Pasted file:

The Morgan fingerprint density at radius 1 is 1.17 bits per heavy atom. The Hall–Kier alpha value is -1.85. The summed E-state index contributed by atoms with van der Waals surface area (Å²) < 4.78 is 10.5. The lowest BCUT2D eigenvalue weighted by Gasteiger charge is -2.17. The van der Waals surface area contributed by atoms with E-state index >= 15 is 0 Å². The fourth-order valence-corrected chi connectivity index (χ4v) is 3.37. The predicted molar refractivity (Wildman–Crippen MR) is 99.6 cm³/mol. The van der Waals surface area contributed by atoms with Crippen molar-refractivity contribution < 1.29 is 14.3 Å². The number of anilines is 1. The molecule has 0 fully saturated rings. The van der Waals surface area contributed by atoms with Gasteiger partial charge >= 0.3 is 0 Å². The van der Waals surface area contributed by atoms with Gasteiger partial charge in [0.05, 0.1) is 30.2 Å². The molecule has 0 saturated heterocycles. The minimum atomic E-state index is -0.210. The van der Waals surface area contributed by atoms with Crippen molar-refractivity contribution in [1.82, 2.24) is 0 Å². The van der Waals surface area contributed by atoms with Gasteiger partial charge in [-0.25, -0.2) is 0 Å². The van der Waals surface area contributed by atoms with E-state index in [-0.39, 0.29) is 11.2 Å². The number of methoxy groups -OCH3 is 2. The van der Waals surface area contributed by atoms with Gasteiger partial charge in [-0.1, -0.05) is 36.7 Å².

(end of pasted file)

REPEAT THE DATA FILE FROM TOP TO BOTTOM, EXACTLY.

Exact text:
The Morgan fingerprint density at radius 1 is 1.17 bits per heavy atom. The Hall–Kier alpha value is -1.85. The summed E-state index contributed by atoms with van der Waals surface area (Å²) < 4.78 is 10.5. The lowest BCUT2D eigenvalue weighted by Gasteiger charge is -2.17. The van der Waals surface area contributed by atoms with E-state index >= 15 is 0 Å². The fourth-order valence-corrected chi connectivity index (χ4v) is 3.37. The predicted molar refractivity (Wildman–Crippen MR) is 99.6 cm³/mol. The van der Waals surface area contributed by atoms with Crippen molar-refractivity contribution < 1.29 is 14.3 Å². The number of anilines is 1. The molecule has 0 fully saturated rings. The van der Waals surface area contributed by atoms with Gasteiger partial charge >= 0.3 is 0 Å². The van der Waals surface area contributed by atoms with Gasteiger partial charge in [0.05, 0.1) is 30.2 Å². The molecule has 0 saturated heterocycles. The minimum atomic E-state index is -0.210. The van der Waals surface area contributed by atoms with Crippen molar-refractivity contribution in [1.82, 2.24) is 0 Å². The van der Waals surface area contributed by atoms with Gasteiger partial charge in [-0.25, -0.2) is 0 Å². The van der Waals surface area contributed by atoms with E-state index in [-0.39, 0.29) is 11.2 Å². The number of methoxy groups -OCH3 is 2. The van der Waals surface area contributed by atoms with Gasteiger partial charge in [-0.1, -0.05) is 36.7 Å².